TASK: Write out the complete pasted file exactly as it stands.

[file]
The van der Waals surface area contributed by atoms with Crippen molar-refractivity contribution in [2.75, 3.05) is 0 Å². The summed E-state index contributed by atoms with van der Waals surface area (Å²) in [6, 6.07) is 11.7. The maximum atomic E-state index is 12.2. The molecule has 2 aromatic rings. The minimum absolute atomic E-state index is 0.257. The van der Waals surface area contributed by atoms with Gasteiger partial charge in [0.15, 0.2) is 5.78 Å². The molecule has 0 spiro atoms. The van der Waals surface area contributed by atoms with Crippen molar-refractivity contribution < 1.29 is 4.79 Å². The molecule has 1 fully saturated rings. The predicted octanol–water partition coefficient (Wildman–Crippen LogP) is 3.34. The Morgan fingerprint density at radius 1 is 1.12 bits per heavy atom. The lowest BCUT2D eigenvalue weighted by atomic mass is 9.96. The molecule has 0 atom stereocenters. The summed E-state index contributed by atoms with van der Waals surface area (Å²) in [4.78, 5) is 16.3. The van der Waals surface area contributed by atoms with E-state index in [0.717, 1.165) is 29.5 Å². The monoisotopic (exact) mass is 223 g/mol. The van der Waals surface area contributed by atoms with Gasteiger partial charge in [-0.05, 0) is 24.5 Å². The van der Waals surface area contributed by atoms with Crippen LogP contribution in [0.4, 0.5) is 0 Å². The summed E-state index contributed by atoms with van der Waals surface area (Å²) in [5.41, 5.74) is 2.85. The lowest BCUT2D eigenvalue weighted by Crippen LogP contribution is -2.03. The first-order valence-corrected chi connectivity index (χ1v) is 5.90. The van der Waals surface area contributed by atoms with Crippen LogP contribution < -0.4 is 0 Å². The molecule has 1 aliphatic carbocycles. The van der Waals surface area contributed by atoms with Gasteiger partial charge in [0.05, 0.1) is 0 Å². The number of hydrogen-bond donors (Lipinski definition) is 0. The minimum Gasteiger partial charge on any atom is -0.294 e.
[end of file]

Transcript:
The van der Waals surface area contributed by atoms with Crippen molar-refractivity contribution in [2.75, 3.05) is 0 Å². The summed E-state index contributed by atoms with van der Waals surface area (Å²) in [6, 6.07) is 11.7. The maximum atomic E-state index is 12.2. The molecule has 2 aromatic rings. The minimum absolute atomic E-state index is 0.257. The van der Waals surface area contributed by atoms with Gasteiger partial charge in [0.15, 0.2) is 5.78 Å². The molecule has 0 spiro atoms. The van der Waals surface area contributed by atoms with Crippen molar-refractivity contribution < 1.29 is 4.79 Å². The molecule has 1 fully saturated rings. The predicted octanol–water partition coefficient (Wildman–Crippen LogP) is 3.34. The Morgan fingerprint density at radius 1 is 1.12 bits per heavy atom. The lowest BCUT2D eigenvalue weighted by atomic mass is 9.96. The molecule has 0 atom stereocenters. The summed E-state index contributed by atoms with van der Waals surface area (Å²) in [4.78, 5) is 16.3. The van der Waals surface area contributed by atoms with E-state index in [0.717, 1.165) is 29.5 Å². The monoisotopic (exact) mass is 223 g/mol. The van der Waals surface area contributed by atoms with Gasteiger partial charge in [-0.05, 0) is 24.5 Å². The van der Waals surface area contributed by atoms with Crippen LogP contribution in [0.4, 0.5) is 0 Å². The summed E-state index contributed by atoms with van der Waals surface area (Å²) in [5.41, 5.74) is 2.85. The lowest BCUT2D eigenvalue weighted by Crippen LogP contribution is -2.03. The first-order valence-corrected chi connectivity index (χ1v) is 5.90. The van der Waals surface area contributed by atoms with Crippen LogP contribution < -0.4 is 0 Å². The molecule has 1 aliphatic carbocycles. The van der Waals surface area contributed by atoms with Gasteiger partial charge in [0.05, 0.1) is 0 Å². The number of hydrogen-bond donors (Lipinski definition) is 0. The minimum Gasteiger partial charge on any atom is -0.294 e.